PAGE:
As you may remember in my last column, Archie Comics Publications’ co-CEO Nancy Silberkleit was scheduled to battle sexual harassment allegations in court on August 16. The charge was that she yelled “PENIS!” at employees. After digging through her affidavit and the lack of evidence in the ACP anonymous emails, it seemed like the claims could more or less be a smear campaign to kick Silberkleit out of the operation.
The important thing to take away from that article to understand this one is that ACP is seeking an injunction against Silberkleit to remove her from the offices and eliminate her contact with employees.
Why is that important, you ask? Because attorneys on both sides are now fighting over the legal interpretation of the injunction and how that affects Silberkleit’s association with ACP, not so much the sexual harassment claims.
When I first read the attorneys’ letters (filed August 22 by the defense and August 23 by the plaintiff), I was stumped by the fact that “sexual harassment” seemed to disappear from both side’s arguments. Isn’t that what they were fighting over in the first place? Won’t that ultimately determine whether or not the injunction is granted by the judge?
But in reality, the definition of the injunction is everything—it will make or break the role Silberkleit plays in Archie Comics’ future. The injunction is less about whether or not she’s guilty of sexual harassment and more about whether or not she’ll remain a player in the company’s decisions.
It’s also much rarer for a court to grant an injunction over say, money damages, because the court would much rather see the defendant pay up than to tell them they can’t do something. Think about it, our entire country is built on the belief that we have the right to life, liberty and the pursuit of happiness. Telling someone they can’t do something is like slapping our founding fathers across the face.
At the conclusion of the oral argument on August 16, the Court asked the plaintiff to submit additional documents for review, including the Corporate By-Laws, ACP’s Certificate of Incorporation and Michael Silberkleit’s Will and Trust Agreement.
The plaintiff submitted all these documents (except the Trust Agreement, which doesn’t exist because it was already detailed in Michael’s Will), in addition to ACP’s Shareholders’ Agreement, Voting Agreement and an amendment to the Voting Agreement.
But Silberkleit’s attorneys quickly objected to the Court’s directive for these documents, writing in a letter to the judge that the Court was asking for documents that weren’t referenced to in the original complaint, namely–sexual harassment allegations. Also, the plaintiff had “inappropriately” filed documents that were not requested, and therefore should not be referenced at all.
They go on to say that ACP’s call for an injunction that would prohibit Silberkleit from performing her job functions has “no contractual or statutory basis.” Most importantly, they argue that the court doesn’t even have the power to interfere in Silberkleit’s work responsibilities (a precedent set in -Goldman v. Cohen).
To give a little context, In Goldman, an employer sought to lock out a labor union by seeking an injunction that would prevent union members from working pursuant to a contract. The court decided that it does not have the power to prevent someone from working due to a contract violation.
Also, they wrote that the Goldman reference was out of context because the injunction they seek does not prevent her from her contractual responsibilities, but rather, changes the location “where she does so to remedy a situation of her own design (i.e. sexual harassment allegations).”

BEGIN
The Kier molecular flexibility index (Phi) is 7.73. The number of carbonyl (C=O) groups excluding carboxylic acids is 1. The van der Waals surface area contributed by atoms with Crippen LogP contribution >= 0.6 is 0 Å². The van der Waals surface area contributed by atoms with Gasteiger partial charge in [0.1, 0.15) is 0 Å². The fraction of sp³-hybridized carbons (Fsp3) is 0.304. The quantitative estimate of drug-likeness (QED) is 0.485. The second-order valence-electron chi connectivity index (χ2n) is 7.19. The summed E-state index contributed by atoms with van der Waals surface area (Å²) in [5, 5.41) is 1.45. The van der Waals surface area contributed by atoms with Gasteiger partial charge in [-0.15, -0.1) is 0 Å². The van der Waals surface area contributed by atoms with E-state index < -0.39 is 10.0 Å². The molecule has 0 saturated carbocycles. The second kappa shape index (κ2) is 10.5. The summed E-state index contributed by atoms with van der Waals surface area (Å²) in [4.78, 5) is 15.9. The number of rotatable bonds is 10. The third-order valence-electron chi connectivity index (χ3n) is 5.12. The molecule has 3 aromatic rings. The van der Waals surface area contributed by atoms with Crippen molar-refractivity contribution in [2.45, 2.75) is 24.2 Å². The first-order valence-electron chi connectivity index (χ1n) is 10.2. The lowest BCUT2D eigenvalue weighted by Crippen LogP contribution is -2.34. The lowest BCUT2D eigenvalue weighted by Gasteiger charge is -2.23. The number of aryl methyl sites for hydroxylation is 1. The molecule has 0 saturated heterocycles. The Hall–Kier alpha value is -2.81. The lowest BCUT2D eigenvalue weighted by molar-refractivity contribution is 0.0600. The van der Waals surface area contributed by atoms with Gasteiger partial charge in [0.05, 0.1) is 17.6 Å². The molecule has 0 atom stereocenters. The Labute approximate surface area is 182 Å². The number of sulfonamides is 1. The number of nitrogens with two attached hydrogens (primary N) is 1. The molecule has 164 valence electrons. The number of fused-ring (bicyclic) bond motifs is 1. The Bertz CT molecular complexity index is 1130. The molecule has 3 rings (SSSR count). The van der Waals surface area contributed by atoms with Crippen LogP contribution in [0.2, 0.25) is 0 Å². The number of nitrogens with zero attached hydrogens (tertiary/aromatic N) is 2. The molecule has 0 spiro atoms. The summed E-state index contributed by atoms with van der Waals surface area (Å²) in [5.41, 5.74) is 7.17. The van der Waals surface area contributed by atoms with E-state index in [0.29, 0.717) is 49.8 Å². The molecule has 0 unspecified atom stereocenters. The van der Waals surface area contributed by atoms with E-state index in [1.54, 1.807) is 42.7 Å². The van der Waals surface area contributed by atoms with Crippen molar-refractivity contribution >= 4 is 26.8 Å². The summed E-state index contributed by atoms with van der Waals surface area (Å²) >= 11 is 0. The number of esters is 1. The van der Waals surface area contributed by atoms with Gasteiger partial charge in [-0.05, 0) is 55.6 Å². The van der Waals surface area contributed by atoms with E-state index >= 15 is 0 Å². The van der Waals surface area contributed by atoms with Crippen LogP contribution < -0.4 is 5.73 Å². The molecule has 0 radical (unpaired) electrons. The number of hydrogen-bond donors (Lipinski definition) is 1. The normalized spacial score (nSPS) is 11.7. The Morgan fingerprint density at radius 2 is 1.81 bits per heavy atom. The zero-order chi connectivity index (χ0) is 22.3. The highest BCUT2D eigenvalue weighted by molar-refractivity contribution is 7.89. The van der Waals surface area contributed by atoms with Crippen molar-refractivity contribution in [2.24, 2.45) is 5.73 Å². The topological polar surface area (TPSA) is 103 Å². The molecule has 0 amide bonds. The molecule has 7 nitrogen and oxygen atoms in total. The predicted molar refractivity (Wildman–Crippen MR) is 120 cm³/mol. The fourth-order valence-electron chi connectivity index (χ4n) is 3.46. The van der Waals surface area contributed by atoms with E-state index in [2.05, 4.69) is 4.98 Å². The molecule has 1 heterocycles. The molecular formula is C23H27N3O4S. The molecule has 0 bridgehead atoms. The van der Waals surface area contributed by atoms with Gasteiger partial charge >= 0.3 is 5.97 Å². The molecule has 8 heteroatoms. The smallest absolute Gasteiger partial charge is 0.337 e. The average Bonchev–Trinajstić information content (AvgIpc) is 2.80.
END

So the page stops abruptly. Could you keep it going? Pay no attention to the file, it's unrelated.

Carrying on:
Wait, so she can continue working for ACP, but she can’t go to the office or contact any employees or vendors? That still sounds like an underhanded way to prevent her from working. How is it possible for Silberkleit to fulfill her role as co-CEO without any company contact?
But ACP’s attorneys cite an important quote from Goldman in their counter letter, which further supports their case:
“It is not every breach of a contract which a court of equity will enjoin. Only in so far as it is shown that the particular breach has been threatened and that the remedy at law is inadequate and the damages irreparable, will a court of equity intervene.”
So, ACP’s attorneys are trying to say that sexual harassment counts as an appropriate reason for a court to intervene in Silberkleit’s contractual obligations, hence, the harassment could result in her being removed from the office, employees and vendors, but not her work.
The defense’s short response—filed August 26—completely ignores Goldman and says they “are not seeking to provide any additional bases for [their] client’s position and nor should [ACP’s attorneys].” In other words, the plaintiff schooled the defense on legal precedents.
However, they write that regardless of the plaintiff’s excuses, documents that were not requested by the Court were wrongly submitted, and bottom line, should not be considered. Touché, defense team.
As you can probably tell, this is going to be a very long, drawn out case if they haven’t even gotten to the proof of the sexual harassment accusations, but it’s extremely important for the attorneys to pick apart every single word of the complaint.
Which side will win now? The judge will base her decisions on court precedents from cases like Goldman, and with my limited knowledge of the law—especially cases in New York—it’s hard to predict what will happen next.
The judge will first have to grant or deny the defense’s motion to dismiss the documents the plaintiff submitted. After that, they will continue oral arguments and the judge will decide if it is possible for Silberkleit to continue her contractual responsibilities with no access to the office, employees or vendors.
An interesting development indeed.